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How HLF Pays A Recruiting Commission And Gets Away With It

|Includes: Herbalife Ltd. (HLF)

From Herbalife's website:

How can you distinguish a legitimate MLM from an illegal pyramid scheme?

It's a simple test, based on the definition above: an illegal pyramid scheme awards payments to participants for mere recruitment. In contrast, if the distributor earns income only when sales happen, the business is not an illegal pyramid scheme, but rather a legitimate MLM company.

True, HLF does not pay explicitly for the recruitment of a distributor. However, they do pay a commission to the up-line on the sale of product that the new distributor purchases. This would seem fine, except that the product the new distributor purchases is a "forced sale". They don't just buy a nominal amount of shake mix, and then go attempt to sell it. They have to purchase thousands of dollars worth of shake mix, and try to sell that. All the while the new distributor's mentor (up-line) is encouraging them to build their network, and reassuring them they are doing well and on the path to making the big bucks. As they are trying to build their network, the 90 day return policy window closes. The company even takes back any commission paid to the up-line if the product is returned in this 90 day window. This may seem fair, but if you think about where the up-line's motivation would lie in this scenario, you realize there will be immense pressure placed on the new recruit to not return the product.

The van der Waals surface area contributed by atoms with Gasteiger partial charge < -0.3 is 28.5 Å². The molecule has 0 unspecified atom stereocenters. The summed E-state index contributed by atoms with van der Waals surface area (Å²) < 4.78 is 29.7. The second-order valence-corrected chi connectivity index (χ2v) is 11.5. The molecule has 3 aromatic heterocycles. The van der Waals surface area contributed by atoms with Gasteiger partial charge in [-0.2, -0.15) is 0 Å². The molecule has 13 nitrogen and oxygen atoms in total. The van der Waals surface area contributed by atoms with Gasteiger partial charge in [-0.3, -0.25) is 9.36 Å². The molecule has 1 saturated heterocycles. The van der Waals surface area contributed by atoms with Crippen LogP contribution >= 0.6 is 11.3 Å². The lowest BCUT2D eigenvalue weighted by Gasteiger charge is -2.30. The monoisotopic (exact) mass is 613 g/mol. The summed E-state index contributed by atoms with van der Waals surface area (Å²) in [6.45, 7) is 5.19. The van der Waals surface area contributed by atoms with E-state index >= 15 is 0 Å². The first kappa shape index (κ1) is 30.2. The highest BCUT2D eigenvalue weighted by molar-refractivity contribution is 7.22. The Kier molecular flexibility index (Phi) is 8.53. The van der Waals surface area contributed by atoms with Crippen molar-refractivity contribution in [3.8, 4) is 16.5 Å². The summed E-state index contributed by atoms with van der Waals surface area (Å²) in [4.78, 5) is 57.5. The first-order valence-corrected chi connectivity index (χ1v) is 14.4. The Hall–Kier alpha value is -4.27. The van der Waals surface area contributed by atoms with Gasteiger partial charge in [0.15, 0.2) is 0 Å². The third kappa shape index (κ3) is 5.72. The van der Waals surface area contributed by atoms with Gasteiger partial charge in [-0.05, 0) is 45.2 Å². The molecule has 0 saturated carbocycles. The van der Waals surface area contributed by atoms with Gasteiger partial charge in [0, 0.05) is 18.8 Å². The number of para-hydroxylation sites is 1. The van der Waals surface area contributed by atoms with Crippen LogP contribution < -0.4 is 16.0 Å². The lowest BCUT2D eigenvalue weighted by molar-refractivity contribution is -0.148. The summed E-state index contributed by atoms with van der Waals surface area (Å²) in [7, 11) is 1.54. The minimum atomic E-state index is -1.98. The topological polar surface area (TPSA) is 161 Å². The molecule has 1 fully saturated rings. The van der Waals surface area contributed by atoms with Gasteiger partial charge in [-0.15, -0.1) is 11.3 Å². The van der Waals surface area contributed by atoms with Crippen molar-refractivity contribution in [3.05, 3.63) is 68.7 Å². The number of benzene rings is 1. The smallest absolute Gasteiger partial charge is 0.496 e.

The point is that this "forced sale" essentially replaces a commission based solely on recruitment. The people who spend the most money on the product are new recruits. Therefore, the existing sales force (up-line) is incentivized to recruit more people, rather than developing a customer base of end users/retail consumers. The fact that distributors are not paid a true headhunting fee is just semantics.

There is no smoking gun here. You have to look at the how the system is designed to work. There is no way they will pay a commission just for the recruitment of a new distributor. However if each new distributor sees that the only way to make money is to recruit more distributors, then the end result is the same. HLF may be deceitful, but they are not stupid. They are con artists. The victims don't know they have been duped until it is all over, and even then they have been told they just didn't put in the time necessary to "develop their business". Well, I call BS. The lottery analogy is appropriate, because the odds are similar. I just don't know too many people that would buy a $4,000 lottery ticket that takes 6 months worth of selling effort to scratch off.

Disclosure: The author is short HLF.